A necessary war?

The stock market is again on shaky ground as the Trump Administration is escalating the potential for a heated trade war with China. They announced the initial shots in March, which was matched by China with their own tariffs (even though China already charges heavy tariffs on US goods). Wall Street is again hitting the airwaves to warn about the dire consequences of a trade war. While short-term they are correct, the question is whether or not this is necessary for the future of our country.


[Originally posted March 23, 2018]

For years I’ve talked about why the Fed’s models and other economic theories have seemingly stopped working. We’ve gone through the worst economic recovery in the history of our country where GDP growth only surpassed the long-term average a couple of quarters. The reason is simple — the US economy is not a closed system. We are spending far more than we make and we are importing far more than we export. We have essentially borrowed money from others to finance our lifestyle and willingly allowed cheap foreign products to be sold in our country.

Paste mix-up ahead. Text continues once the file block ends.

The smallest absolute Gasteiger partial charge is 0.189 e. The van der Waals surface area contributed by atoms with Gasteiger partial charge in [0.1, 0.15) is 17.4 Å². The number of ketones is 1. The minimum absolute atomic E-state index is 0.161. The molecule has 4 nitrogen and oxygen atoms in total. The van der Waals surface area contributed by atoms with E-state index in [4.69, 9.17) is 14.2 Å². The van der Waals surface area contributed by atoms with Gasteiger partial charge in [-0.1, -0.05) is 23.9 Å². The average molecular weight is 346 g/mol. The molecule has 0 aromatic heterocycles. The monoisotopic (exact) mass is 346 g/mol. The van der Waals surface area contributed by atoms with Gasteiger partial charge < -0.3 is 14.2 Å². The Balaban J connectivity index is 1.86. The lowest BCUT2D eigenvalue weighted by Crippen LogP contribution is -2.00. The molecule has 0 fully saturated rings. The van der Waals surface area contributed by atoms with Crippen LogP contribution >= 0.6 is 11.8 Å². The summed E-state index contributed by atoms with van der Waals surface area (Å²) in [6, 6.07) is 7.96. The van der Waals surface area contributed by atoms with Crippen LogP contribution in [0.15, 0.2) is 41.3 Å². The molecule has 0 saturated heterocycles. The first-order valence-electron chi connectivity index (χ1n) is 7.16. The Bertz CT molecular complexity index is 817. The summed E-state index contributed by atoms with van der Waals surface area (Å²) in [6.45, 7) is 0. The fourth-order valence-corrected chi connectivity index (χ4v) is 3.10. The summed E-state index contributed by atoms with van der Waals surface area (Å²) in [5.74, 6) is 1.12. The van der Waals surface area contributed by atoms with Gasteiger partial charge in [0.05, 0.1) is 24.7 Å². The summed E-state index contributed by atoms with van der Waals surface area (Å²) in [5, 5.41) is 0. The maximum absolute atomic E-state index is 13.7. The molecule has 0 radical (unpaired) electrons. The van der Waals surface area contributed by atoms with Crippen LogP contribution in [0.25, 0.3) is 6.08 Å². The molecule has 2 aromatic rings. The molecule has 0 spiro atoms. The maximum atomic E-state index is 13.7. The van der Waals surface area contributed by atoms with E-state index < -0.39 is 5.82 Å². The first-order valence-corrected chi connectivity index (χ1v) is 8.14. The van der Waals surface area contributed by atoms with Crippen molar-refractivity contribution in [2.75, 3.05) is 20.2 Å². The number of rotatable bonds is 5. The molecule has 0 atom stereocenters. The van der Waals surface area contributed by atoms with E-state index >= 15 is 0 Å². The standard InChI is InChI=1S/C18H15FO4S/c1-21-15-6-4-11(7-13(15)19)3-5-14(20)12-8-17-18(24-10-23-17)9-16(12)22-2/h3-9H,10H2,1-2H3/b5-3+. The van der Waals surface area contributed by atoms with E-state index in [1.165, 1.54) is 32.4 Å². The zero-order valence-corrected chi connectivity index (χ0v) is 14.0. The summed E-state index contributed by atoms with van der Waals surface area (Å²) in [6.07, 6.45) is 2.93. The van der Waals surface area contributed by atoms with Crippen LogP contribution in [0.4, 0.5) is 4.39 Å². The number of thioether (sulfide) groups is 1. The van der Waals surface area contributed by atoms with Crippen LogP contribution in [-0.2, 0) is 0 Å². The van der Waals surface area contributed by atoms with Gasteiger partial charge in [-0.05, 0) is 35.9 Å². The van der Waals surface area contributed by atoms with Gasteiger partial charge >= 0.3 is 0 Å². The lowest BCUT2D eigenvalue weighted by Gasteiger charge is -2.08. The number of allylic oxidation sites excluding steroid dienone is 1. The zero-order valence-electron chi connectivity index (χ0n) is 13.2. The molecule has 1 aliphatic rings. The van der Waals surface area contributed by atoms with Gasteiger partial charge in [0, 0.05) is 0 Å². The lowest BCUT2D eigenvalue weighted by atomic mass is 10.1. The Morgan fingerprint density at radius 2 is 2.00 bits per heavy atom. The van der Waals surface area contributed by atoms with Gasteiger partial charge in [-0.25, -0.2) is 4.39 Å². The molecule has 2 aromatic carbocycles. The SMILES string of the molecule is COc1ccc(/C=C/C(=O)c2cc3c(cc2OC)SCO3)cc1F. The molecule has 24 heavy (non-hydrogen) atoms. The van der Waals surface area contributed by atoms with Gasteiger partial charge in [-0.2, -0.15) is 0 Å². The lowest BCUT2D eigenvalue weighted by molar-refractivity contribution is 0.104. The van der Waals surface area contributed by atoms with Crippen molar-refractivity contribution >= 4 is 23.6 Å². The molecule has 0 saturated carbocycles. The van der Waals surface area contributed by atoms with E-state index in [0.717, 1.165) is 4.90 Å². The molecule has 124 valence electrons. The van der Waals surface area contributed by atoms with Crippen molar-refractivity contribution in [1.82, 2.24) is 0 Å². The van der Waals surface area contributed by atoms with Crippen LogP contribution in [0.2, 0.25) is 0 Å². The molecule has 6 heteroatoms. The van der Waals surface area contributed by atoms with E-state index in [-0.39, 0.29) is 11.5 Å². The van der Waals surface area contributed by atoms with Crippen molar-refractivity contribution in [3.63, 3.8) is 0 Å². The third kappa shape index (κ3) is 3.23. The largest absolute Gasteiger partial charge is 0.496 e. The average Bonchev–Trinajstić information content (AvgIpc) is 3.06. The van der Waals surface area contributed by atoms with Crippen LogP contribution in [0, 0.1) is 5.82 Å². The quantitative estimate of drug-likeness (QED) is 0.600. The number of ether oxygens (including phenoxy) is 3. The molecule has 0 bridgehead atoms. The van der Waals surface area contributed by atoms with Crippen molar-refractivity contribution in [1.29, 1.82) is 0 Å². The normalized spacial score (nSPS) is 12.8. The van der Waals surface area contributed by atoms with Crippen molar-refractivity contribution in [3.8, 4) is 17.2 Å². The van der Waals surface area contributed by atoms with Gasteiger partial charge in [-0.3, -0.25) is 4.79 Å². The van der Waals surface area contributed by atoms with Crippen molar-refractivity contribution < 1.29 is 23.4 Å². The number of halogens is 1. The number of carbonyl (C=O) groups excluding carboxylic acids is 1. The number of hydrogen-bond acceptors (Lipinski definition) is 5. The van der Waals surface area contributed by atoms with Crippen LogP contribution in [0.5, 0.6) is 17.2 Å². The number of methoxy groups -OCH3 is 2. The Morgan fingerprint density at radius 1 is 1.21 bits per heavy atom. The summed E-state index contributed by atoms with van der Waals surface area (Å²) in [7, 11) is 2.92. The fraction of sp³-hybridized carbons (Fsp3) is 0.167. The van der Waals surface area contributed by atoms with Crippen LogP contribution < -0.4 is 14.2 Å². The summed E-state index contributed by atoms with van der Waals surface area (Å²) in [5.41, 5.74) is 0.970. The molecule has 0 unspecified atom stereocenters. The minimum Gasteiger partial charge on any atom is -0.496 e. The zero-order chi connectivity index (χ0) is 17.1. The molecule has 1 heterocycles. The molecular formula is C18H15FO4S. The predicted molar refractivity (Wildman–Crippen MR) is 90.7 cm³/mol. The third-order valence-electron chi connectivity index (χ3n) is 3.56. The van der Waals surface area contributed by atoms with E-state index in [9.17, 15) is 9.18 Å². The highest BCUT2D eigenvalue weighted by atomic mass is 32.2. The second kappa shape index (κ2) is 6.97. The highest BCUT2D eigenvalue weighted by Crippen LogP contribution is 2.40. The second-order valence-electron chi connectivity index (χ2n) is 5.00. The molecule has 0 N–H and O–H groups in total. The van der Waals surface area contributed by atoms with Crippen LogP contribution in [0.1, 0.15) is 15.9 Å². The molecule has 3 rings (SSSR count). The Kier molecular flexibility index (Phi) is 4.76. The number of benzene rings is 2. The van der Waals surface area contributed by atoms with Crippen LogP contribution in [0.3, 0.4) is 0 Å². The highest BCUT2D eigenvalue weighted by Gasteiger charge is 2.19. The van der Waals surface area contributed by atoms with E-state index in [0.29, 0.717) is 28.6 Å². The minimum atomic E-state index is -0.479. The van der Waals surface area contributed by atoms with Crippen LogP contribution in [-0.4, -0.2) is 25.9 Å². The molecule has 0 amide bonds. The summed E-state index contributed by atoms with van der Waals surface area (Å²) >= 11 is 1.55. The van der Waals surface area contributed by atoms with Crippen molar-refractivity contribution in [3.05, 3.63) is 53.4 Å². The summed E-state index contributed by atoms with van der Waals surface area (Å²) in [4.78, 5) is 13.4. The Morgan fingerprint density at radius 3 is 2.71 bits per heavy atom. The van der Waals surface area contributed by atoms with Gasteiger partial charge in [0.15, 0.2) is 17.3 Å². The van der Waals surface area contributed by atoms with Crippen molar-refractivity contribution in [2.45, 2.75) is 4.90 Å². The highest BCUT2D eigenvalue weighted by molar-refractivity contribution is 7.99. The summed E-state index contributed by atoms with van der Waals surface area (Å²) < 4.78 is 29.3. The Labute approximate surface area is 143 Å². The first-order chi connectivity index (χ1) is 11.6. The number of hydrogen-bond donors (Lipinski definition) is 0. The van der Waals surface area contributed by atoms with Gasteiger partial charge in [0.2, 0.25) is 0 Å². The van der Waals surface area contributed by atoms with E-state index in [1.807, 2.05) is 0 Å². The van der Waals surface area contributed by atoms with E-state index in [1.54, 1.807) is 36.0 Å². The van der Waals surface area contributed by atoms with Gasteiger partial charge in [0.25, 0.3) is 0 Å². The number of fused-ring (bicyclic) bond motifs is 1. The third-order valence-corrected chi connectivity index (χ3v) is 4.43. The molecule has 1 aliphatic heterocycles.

I’m not advocating closed borders and mass protectionist policies, but we all need to remember the entire platform Donald Trump was elected on. Wall Street loved the idea of slashing regulations and massive tax cuts, but forgot the fact wages in the US when adjusted for inflation have been essentially stagnant for 20+ years. One critical reason behind this is our trade deficit. The higher paying manufacturing jobs have been replaced by low paying service jobs. The middle class had enough and they elected the only candidate willing to stand up and demand “fair trade”.